Norfolk Police cars in more than 600 crashes in last five years
07:32 08 January 2015
Archant © 2013
Norfolk Police cars have been involved in more than 600 accidents in the last five years, new figures have revealed.
Data released by the force show that officers have been involved in at least 64 incidents involving high speed pursuits and emergency responses while in the line of duty since 2010.
But the figures, given to the EDP after a Freedom of Information request, also reveal hundreds of lower level incidents involving police-owned vehicles.
These include 140 instances of police drivers crashing into stationary objects, 47 incidents where they hit the vehicle in front of them and 11 where they reversed into an object or vehicle.
In at least two instances, officers came unstuck as they negotiated roundabouts, while four more had prangs as they tackled U-turns.
And, embarrassingly for officers, six incidents involved two or more police vehicles colliding with each other.
Philip Goose, senior community engagement officer at Brake, the road safety charity, said Norfolk Police needs to do what it can to cut down on crashes involving its drivers.
“It is always a concern when any crash occurs on our roads, as crashes have the potential to and regularly do cause death and serious injury.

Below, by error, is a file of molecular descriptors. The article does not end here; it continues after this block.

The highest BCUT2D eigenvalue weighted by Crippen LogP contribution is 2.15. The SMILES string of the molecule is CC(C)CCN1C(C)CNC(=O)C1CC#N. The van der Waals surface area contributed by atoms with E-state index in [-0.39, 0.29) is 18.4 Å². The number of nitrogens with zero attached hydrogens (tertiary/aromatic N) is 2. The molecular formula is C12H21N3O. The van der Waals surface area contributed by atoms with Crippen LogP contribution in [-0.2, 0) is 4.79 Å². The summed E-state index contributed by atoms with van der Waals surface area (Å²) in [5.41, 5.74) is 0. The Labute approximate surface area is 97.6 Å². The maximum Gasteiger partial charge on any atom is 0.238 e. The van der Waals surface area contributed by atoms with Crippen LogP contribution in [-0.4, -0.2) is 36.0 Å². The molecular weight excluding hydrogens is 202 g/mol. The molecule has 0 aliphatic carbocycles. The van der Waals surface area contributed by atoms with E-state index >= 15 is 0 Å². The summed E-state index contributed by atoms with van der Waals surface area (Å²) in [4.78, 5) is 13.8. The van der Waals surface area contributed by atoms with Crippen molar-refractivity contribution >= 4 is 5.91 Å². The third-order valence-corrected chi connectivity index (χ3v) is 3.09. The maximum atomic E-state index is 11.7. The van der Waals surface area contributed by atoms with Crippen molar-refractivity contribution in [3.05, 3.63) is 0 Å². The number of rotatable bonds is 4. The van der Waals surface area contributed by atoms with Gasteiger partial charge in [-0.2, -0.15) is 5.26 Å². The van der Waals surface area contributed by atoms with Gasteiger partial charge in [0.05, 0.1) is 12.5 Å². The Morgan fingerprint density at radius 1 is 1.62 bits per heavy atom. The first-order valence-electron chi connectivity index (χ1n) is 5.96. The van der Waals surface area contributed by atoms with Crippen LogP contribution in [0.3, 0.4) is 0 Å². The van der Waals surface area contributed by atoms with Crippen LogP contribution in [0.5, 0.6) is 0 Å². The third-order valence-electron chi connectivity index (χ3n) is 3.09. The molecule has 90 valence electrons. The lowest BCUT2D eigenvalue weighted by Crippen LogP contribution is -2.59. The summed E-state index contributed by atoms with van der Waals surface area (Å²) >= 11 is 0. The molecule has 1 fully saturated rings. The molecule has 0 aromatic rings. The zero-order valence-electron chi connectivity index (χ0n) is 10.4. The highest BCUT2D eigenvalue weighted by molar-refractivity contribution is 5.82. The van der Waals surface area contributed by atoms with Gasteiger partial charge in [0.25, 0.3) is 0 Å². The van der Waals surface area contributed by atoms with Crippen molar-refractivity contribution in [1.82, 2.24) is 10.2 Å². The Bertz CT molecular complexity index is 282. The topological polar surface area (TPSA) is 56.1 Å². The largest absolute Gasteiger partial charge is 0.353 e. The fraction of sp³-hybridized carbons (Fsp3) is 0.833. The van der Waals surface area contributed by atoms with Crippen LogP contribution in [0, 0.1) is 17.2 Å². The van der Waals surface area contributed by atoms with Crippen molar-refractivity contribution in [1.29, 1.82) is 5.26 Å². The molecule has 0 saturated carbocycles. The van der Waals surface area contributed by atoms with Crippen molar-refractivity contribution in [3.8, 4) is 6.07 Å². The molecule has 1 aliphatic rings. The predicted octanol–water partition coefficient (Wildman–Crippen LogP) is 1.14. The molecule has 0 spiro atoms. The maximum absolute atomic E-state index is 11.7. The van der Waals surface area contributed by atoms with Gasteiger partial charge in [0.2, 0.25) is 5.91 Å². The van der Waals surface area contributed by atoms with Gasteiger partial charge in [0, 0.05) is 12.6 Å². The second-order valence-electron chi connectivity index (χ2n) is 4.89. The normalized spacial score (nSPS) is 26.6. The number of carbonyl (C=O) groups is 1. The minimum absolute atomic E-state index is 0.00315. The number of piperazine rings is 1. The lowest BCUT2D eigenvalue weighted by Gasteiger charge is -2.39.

“Traffic police have a vital part to play in making our roads safer, helping to deter and catch drivers endangering others on the roads through their behaviour. Every police force has the responsibility to do everything in their power to work to reduce crashes involving their officers.”
Early last year, Suffolk Police revealed its vehicles has been involved in 135 collision in 2012/13, with three cars damaged beyond repair.
And on December 29, a civilian motorist ended up in hospital after being pursued by Suffolk Police officers in Normanston Drive in Lowestoft.
A Norfolk Police spokesman said: “All officers are assessed prior to completing a basic driving course and may go on to complete response and advanced driver training if required for their role, and this is subject to regular, refresher training.
“If an officer is involved in a collision, the circumstances will always be fully investigated in line with established policies and procedures.
“There may be some circumstances where further or refresher training is recommended, with a mandatory referral to our Professional Standards Department should there be any indication of misconduct.”
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